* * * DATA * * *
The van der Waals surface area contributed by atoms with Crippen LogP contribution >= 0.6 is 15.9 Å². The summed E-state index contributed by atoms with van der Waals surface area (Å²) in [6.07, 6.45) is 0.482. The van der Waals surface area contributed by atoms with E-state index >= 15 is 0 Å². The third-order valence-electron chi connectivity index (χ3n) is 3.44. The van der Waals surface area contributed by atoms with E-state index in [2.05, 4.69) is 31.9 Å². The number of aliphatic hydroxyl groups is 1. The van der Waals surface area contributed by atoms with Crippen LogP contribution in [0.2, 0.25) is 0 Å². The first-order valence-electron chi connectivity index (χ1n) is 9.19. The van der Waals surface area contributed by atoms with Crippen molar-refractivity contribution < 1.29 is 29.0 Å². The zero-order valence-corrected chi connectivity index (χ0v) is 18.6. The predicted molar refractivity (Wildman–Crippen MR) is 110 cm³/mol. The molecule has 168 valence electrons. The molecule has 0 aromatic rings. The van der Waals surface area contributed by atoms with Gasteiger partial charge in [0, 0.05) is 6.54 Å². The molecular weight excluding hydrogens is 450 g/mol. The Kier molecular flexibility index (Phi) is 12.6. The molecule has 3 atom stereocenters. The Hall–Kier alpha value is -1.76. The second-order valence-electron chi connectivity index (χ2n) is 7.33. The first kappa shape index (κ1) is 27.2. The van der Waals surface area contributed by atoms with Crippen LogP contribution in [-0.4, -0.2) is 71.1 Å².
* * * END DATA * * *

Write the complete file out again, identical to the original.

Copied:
The van der Waals surface area contributed by atoms with Crippen LogP contribution >= 0.6 is 15.9 Å². The summed E-state index contributed by atoms with van der Waals surface area (Å²) in [6.07, 6.45) is 0.482. The van der Waals surface area contributed by atoms with E-state index >= 15 is 0 Å². The third-order valence-electron chi connectivity index (χ3n) is 3.44. The van der Waals surface area contributed by atoms with E-state index in [2.05, 4.69) is 31.9 Å². The number of aliphatic hydroxyl groups is 1. The van der Waals surface area contributed by atoms with Crippen LogP contribution in [0.2, 0.25) is 0 Å². The first-order valence-electron chi connectivity index (χ1n) is 9.19. The van der Waals surface area contributed by atoms with Crippen molar-refractivity contribution < 1.29 is 29.0 Å². The zero-order valence-corrected chi connectivity index (χ0v) is 18.6. The predicted molar refractivity (Wildman–Crippen MR) is 110 cm³/mol. The molecule has 168 valence electrons. The molecule has 0 aromatic rings. The van der Waals surface area contributed by atoms with Gasteiger partial charge in [0, 0.05) is 6.54 Å². The molecular weight excluding hydrogens is 450 g/mol. The Kier molecular flexibility index (Phi) is 12.6. The molecule has 3 atom stereocenters. The Hall–Kier alpha value is -1.76. The second-order valence-electron chi connectivity index (χ2n) is 7.33. The first kappa shape index (κ1) is 27.2. The van der Waals surface area contributed by atoms with Crippen LogP contribution in [-0.4, -0.2) is 71.1 Å².